How will we do it? This will require us to “engineer” regional tech clusters. There are many we can model ourselves on. Dino Vendetti a VC at Bay Partners outlines the formula used to create  a regional tech cluster in Bend, Oregon. The steps are simple and straightforward.

Geography and Diaspora are our distinct advantages here. Bend, Oregon is over 500 miles and an 8 hour drive from Silicon Valley. Nowhere in Ireland is that far from the centers of excellence already established in Dublin, Belfast & beyond. We don’t have to look far for “Entrepreneurial Density” or travel far for “Local Entrepreneurial Community Entrepreneurial-driven Events“.

Excellent “Universities” and technical colleges exist across the island.

Screen Shot 2014-07-26 at 7.41.51 PM

Local Early-Stage Risk Capital” is where the Diaspora comes in. We now have an investment vehicle in the Republic that will allow for fund creation attractive to American investors.*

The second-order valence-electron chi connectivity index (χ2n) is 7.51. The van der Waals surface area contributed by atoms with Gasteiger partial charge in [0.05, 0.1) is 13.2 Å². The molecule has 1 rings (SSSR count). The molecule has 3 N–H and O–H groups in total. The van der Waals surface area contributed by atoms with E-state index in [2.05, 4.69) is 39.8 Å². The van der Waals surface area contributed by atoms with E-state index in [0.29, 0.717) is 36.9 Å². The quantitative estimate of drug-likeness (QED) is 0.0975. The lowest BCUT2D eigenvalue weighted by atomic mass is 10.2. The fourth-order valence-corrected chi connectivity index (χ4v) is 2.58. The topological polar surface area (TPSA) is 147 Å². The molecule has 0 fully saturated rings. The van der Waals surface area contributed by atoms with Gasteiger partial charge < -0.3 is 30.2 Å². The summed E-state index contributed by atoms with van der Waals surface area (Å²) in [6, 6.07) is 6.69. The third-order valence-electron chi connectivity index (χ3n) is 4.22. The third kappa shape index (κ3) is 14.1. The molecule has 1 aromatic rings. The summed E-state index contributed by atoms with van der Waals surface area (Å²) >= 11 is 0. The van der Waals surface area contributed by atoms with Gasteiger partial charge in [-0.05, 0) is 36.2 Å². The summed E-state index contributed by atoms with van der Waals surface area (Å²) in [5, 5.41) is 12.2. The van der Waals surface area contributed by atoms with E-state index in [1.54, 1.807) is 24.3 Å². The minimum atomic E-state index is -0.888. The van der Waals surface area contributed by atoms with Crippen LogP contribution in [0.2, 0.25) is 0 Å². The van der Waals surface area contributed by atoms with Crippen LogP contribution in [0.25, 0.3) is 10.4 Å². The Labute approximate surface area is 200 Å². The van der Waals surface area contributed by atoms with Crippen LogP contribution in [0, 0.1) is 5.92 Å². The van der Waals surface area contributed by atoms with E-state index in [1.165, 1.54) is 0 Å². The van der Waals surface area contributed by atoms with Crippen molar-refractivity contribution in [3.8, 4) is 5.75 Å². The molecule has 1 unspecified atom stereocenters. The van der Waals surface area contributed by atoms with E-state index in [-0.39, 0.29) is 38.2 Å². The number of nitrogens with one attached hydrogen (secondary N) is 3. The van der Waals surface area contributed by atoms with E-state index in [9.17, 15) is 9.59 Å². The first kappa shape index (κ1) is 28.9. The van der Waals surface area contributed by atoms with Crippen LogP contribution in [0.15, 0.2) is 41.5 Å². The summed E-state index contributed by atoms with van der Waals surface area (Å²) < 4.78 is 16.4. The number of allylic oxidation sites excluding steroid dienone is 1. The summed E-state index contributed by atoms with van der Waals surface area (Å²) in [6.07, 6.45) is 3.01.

And we’ve done all this before. In 1959 “free zones” were a brand new concept, the Shannon Development Company was the first to be formed…

as a development agency. Its mandate was to generate alternative sources of business and traffic through the airport. It acted on three fronts 

  • It established the world’s first industrial free zone
  • It developed a number of tourist products within the Shannon Region and promoted tourist traffic through the airport
  • It also marketed the airport among the airlines of the world as a training base, refueling stop, maintenance and repair center, and a destination stop.

From the outset, Shannon Development was an immediate and dramatic success. The free zone attracted some major international companies e.g. De Beers Corporation, Jonathan Logan, Standard Pressed Steel and General Electric.

At the time, no one imagined these companies would locate here. They did. The skilled workforce that grew up around them seeded new businesses and industries. It paved the way for Apple, HP, Intel & Dell.

Dynamism, let’s rethink our economy in terms of these advantages and expand our digital economy island-wide.